Phoebe, Adam, Collete, and Margi make another trip to Aftermath, however, Collette decides to stay with DeCayce rather than returning home with her friends.
Back at the Foundation, Pete leads the undead studies group to believe that their friend, Sylvia is back. However, they find her in her room, still dissected. Alish and Angela try to tell everyone that they are helping Sylvia and that she will be more functional after the procedure. However, Karen declares that the classes are over. Karen had taken pictures of Sylvia and sent them to news stations. Segregation between the living and the dead at the High School gets worse.
Pete and Duke are part of another scandal that will make the public believe that zombies are now recruiting the living. They set up a news story saying that Pete’s attorney and family have gone missing, with pictures of people in zombie masks to “back it up.”
The Son’s of Romero go to St. Jude’s church to set up another picture using the nativity scene. However, the cops arrive and chase them off. Melissa, who lives at the church, went outside to see what was going on and was only saved because of Father Fitzpatrick. George was taken down and Karen was shot in the face. The others got away and decided that the zombies would have to go into hiding.
This entire review has been hidden because of spoilers.
Me ha sorprendido muchísimo. No me esperaba que me fuera a gustar tanto y, sin embargo, Daniel Waters ha logrado una mejora increíble desde Beso de vida hasta Extrañas apariencias.
La historia, contraria a su antecesor, ha avanzado con creces. Aborda muchos temas interesantes que han sido tratados con la suficiente profundidad, respeto y, al mismo tiempo, dureza, que merecen. El ritmo se ha mantenido siempre positivo, dejándome con ganas de más. Karen como protagonista es simplemente genial. Se ha vuelto mi personaje favorito con diferencia. Algunos personajes secundarios, haciendo una especial mención a Takayuki, han logrado sorprenderme para bien y cogerles un cariño insospechado.
El autor y su prosa se han vuelto más destacables en esta novela. Tiene ciertas frases y reflexiones que tuve que marcar con un post-it sí o sí.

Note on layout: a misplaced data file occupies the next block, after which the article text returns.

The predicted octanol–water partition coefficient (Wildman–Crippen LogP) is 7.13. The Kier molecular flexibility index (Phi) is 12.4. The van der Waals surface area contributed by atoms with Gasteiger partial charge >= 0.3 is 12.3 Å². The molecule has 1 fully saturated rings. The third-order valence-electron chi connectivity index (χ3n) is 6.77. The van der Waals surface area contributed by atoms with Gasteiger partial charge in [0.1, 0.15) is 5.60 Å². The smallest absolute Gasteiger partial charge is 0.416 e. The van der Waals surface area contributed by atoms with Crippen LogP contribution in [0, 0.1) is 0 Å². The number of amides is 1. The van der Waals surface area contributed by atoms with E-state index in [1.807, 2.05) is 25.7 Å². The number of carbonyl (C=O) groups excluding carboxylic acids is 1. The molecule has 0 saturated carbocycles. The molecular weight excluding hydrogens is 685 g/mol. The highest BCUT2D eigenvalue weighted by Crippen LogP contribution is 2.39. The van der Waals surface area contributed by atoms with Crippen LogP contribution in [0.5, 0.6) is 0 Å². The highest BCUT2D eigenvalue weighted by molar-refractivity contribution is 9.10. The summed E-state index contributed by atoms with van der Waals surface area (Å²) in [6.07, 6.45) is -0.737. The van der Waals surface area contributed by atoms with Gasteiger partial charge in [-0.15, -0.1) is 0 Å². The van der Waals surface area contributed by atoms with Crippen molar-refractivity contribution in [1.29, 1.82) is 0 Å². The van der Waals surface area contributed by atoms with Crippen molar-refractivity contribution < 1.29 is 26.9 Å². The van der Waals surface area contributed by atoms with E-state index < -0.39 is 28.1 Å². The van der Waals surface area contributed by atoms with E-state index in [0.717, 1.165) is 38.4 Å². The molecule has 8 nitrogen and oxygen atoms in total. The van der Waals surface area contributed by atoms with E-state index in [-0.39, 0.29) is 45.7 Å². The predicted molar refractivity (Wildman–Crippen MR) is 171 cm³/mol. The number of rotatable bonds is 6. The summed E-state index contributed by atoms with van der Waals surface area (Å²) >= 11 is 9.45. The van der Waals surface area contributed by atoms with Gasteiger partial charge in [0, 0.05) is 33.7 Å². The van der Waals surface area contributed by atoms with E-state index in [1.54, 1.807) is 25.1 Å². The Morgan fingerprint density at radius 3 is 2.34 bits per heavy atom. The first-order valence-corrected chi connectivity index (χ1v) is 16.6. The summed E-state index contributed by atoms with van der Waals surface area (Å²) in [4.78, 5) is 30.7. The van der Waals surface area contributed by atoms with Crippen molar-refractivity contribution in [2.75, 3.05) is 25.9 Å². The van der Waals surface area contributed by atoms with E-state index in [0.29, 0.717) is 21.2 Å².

Y ahora… Mi gran drama con este libro.
Pobre inocente de mí, pensaba que era una trilogía. Pero termino el libro llena de dudas y problemas sin solucionar. Decido buscarlo por Internet y… What? ¿Qué? ¡¿Por qué a mí?! Quedan dos libros más para terminar la saga y la editorial no piensa publicarlos.
Solo espero que alguna editorial se anime porque tengo muchísimas ganas de saber cómo va a terminar esta historia :(
“I don't want to die, I thought. Not again.” ― Daniel Waters, Passing Strange
Passing Strange is the third book in the Generation Dead series. Passing Strange offers the reader an entirely new perspective, following Karen rather than Phoebe. This allows the story to explore directly from the point of view of one of the "Zombies", offering an interesting and exciting insight into the emotional impact of returning from the dead and surviving in the world without the rights offered to those living.
One of the greatest aspects of passing strange is its exploration of depression and other mental health issues and their effects on a person and their family, pre and post death.
Passing Strange Ends in a place that could work somewhat as a (Unsatisfying) conclusion however leaves the story open for a continuation of the series (There are a number of short stories and collection that tells stories but no direct continuation of the series currently)
Overall, Passing Strange is a great 3rd act to the Generation Dead story whose strength lies much more within the character exploration than the overall story.
my girlfriend adores this series and i wanted to love it too because she took the concept of “telepathetic” and made it ours. she told me that karen was gay and that intrigued me, but the entire first twenty-five characters develops a fake heterosexual relationship with maybe dropping two or three hints about a past relationship with a girl. since this was written by a man, it put me off for that reason. not to mention the author writes karen so voyeuristically (he won’t let us forget she’s hot). i get it! she’s a 17 year old lesbian cheerleader and she’s hella femme! but, holy fuck...
it tries to hard to make a statement about oppression and ties the plight of various minorities to black people or disabled people and it ends up feeling tacky, preachy and stolen. it’s a product of 2010 and it’s weird desire for niche dystopian fiction.